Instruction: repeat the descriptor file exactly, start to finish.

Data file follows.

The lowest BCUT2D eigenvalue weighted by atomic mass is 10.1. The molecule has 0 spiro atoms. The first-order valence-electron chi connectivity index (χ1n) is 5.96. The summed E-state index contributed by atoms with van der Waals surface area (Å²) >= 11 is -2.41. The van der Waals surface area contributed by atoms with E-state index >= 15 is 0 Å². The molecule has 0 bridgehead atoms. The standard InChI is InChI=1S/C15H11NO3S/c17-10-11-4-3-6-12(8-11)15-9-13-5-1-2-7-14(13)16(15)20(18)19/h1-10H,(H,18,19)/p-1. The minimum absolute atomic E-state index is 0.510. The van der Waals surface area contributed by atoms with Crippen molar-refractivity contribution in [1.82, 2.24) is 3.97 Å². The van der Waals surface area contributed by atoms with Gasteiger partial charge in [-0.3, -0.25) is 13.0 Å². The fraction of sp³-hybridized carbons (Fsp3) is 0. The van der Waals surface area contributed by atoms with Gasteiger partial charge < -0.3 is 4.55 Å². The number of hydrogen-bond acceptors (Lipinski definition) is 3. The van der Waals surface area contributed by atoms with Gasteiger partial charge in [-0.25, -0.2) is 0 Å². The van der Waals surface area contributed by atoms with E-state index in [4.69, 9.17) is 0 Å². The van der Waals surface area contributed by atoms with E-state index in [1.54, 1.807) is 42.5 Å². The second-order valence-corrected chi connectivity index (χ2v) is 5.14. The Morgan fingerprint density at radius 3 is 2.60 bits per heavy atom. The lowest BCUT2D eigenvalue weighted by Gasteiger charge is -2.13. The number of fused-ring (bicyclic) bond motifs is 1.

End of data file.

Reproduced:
The lowest BCUT2D eigenvalue weighted by atomic mass is 10.1. The molecule has 0 spiro atoms. The first-order valence-electron chi connectivity index (χ1n) is 5.96. The summed E-state index contributed by atoms with van der Waals surface area (Å²) >= 11 is -2.41. The van der Waals surface area contributed by atoms with E-state index >= 15 is 0 Å². The molecule has 0 bridgehead atoms. The standard InChI is InChI=1S/C15H11NO3S/c17-10-11-4-3-6-12(8-11)15-9-13-5-1-2-7-14(13)16(15)20(18)19/h1-10H,(H,18,19)/p-1. The minimum absolute atomic E-state index is 0.510. The van der Waals surface area contributed by atoms with Crippen molar-refractivity contribution in [1.82, 2.24) is 3.97 Å². The van der Waals surface area contributed by atoms with Gasteiger partial charge in [-0.3, -0.25) is 13.0 Å². The fraction of sp³-hybridized carbons (Fsp3) is 0. The van der Waals surface area contributed by atoms with Gasteiger partial charge < -0.3 is 4.55 Å². The number of hydrogen-bond acceptors (Lipinski definition) is 3. The van der Waals surface area contributed by atoms with Gasteiger partial charge in [-0.25, -0.2) is 0 Å². The van der Waals surface area contributed by atoms with E-state index in [4.69, 9.17) is 0 Å². The van der Waals surface area contributed by atoms with E-state index in [1.54, 1.807) is 42.5 Å². The second-order valence-corrected chi connectivity index (χ2v) is 5.14. The Morgan fingerprint density at radius 3 is 2.60 bits per heavy atom. The lowest BCUT2D eigenvalue weighted by Gasteiger charge is -2.13. The number of fused-ring (bicyclic) bond motifs is 1.